Thursday, October 12, 2006

116.1 in 10, 000 or 1 per 86

Please have a look at this recent study:

“BACKGROUND: Recent reports have suggested that the prevalence of autism and related spectrum disorders (ASDs) is substantially higher than previously recognised. We sought to quantify prevalence of ASDs in children in South Thames, UK. METHODS: Within a total population cohort of 56 946 children aged 9-10 years, we screened all those with a current clinical diagnosis of ASD (n=255) or those judged to be at risk for being an undetected case (n=1515). A stratified subsample (n=255) received a comprehensive diagnostic assessment, including standardised clinical observation, and parent interview assessments of autistic symptoms, language, and intelligence quotient (IQ). Clinical consensus diagnoses of childhood autism and other ASDs were derived. We used a sample weighting procedure to estimate prevalence. FINDINGS: The prevalence of childhood autism was 38.9 per 10,000 (95% CI 29.9-47.8) and that of other ASDs was 77.2 per 10,000 (52.1-102.3), making the total prevalence of all ASDs 116.1 per 10,000 (90.4-141.8). A narrower definition of childhood autism, which combined clinical consensus with instrument criteria for past and current presentation, provided a prevalence of 24.8 per 10,000 (17.6-32.0). The rate of previous local identification was lowest for children of less educated parents. INTERPRETATION: Prevalence of autism and related ASDs is substantially greater than previously recognised. Whether the increase is due to better ascertainment, broadening diagnostic criteria, or increased incidence is unclear. Services in health, education, and social care will need to recognise the needs of children with some form of ASD, who constitute 1% of the child population.”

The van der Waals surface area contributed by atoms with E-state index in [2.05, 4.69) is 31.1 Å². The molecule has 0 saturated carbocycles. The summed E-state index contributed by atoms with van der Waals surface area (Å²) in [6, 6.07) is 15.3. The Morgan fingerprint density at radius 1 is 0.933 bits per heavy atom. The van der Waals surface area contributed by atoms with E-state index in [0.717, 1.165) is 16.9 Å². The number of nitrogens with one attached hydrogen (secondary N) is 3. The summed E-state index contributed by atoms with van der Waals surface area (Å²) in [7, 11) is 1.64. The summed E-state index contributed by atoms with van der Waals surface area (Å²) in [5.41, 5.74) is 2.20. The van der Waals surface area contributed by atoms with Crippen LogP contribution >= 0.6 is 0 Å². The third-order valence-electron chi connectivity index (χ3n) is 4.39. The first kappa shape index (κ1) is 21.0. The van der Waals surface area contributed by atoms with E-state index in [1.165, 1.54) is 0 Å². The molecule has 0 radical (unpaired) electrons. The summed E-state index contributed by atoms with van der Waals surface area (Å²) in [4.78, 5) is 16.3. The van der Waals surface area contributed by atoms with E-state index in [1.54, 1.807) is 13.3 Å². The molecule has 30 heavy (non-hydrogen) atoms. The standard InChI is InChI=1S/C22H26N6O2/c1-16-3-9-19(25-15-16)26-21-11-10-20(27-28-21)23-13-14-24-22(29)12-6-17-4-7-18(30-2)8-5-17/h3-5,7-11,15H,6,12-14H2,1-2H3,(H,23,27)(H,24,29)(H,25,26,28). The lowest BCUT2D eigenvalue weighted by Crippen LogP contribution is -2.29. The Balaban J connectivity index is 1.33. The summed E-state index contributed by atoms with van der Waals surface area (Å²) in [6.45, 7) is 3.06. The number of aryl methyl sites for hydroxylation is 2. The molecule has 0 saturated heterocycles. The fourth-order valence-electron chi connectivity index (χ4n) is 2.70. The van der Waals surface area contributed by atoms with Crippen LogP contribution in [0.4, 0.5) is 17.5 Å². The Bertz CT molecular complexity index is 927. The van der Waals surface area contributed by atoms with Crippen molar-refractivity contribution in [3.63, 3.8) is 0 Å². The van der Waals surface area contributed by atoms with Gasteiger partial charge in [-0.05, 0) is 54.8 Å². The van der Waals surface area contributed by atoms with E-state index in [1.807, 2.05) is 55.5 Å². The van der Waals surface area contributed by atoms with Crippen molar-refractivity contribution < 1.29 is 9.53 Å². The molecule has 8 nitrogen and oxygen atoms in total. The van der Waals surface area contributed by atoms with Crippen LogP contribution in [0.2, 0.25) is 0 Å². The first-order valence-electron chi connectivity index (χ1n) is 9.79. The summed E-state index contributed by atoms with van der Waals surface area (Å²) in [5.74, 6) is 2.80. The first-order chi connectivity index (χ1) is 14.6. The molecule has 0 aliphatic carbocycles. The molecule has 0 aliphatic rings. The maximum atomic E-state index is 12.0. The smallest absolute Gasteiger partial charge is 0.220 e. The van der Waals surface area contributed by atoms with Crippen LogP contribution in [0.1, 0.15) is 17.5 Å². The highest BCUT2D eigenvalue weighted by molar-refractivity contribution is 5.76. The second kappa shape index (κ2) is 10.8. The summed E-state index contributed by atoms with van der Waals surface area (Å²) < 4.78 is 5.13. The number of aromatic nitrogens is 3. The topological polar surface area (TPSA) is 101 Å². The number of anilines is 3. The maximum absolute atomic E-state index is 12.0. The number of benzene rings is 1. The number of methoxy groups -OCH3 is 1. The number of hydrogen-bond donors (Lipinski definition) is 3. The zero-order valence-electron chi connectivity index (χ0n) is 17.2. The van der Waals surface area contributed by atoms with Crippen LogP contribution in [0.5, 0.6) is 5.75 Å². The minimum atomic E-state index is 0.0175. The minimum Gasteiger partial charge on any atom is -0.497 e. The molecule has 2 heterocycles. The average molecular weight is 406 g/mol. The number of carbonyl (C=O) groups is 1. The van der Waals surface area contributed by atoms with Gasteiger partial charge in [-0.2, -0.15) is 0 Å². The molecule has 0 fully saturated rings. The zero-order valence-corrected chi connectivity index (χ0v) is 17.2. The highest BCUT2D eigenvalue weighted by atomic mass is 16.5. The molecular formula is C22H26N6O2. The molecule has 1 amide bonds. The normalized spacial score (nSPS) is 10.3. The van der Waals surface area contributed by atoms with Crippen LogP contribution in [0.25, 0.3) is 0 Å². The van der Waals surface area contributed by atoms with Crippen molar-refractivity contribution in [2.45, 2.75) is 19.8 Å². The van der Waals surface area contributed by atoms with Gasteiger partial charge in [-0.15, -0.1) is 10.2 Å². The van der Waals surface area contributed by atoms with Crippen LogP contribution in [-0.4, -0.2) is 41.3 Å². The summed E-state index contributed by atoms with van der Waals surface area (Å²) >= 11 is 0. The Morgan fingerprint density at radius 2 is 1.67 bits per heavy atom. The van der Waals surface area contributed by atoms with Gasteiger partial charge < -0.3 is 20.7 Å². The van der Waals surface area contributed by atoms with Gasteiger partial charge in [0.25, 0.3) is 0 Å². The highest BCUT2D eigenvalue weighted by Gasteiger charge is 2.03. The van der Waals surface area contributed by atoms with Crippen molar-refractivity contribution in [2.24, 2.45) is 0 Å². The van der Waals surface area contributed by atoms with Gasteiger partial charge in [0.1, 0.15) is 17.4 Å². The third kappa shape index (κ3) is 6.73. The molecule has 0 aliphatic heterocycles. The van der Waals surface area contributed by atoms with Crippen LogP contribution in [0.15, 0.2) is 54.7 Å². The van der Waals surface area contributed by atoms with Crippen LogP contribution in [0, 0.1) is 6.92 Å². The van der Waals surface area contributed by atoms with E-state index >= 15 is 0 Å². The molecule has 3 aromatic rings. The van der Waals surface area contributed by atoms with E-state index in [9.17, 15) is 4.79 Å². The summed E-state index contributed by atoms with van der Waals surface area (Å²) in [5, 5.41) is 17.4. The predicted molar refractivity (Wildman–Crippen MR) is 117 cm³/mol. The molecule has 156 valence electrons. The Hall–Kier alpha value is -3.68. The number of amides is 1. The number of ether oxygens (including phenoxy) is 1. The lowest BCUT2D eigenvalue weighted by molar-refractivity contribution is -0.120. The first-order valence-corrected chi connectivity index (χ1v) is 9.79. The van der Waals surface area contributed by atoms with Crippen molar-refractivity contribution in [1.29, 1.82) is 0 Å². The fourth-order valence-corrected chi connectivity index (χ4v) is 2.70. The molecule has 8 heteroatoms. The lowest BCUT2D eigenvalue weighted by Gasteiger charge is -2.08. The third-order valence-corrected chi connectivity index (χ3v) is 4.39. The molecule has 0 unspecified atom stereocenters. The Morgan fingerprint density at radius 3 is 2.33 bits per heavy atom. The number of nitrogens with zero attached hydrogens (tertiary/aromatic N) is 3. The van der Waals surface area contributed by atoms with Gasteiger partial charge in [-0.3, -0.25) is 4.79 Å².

The older criteria used in the study produced a lower rate of autism which was just outside the confidence intervals (margin of error) for the newer criteria. This is an extremely important finding which has implications for how diagnsotics contributes to autism prevalence. I am surprised the authors did not address this more directly.

Baird, G., Simonoff, E., Pickles, A., Chandler, S., Loucas, T., Meldrum, D. & Charman, T.(2006). Prevalence of disorders of the autism spectrum in a population cohort of children in South Thames: the Special Needs and Autism Project (SNAP). The Lancet, 368, 210-215.


Blogger Joseph said...

Fombonne's thimerosal study out of Canada also found over 1% prevalence for Kindergarten children (diagnosed, not screened). Lorna Wing has also hinted in the past that about 1% is the right number. This is just what is found with good screening, the way the criteria is interpreted in the West at the moment.

It could always go higher if the interpretation is losened. For example, Posserud et al. (2006) found that 2.7% of all children 7-9 y/o were high scorers in the ASSQ. Who's to prevent *all* these children from being diagnosed with ASD?

8:25 AM  
Blogger Interverbal said...

Hi Joseph,

"Who's to prevent *all* these children from being diagnosed with ASD?"

Even though that is a rhetorical question, the answer is "None one but the criteria used in the studies".

10:19 AM  

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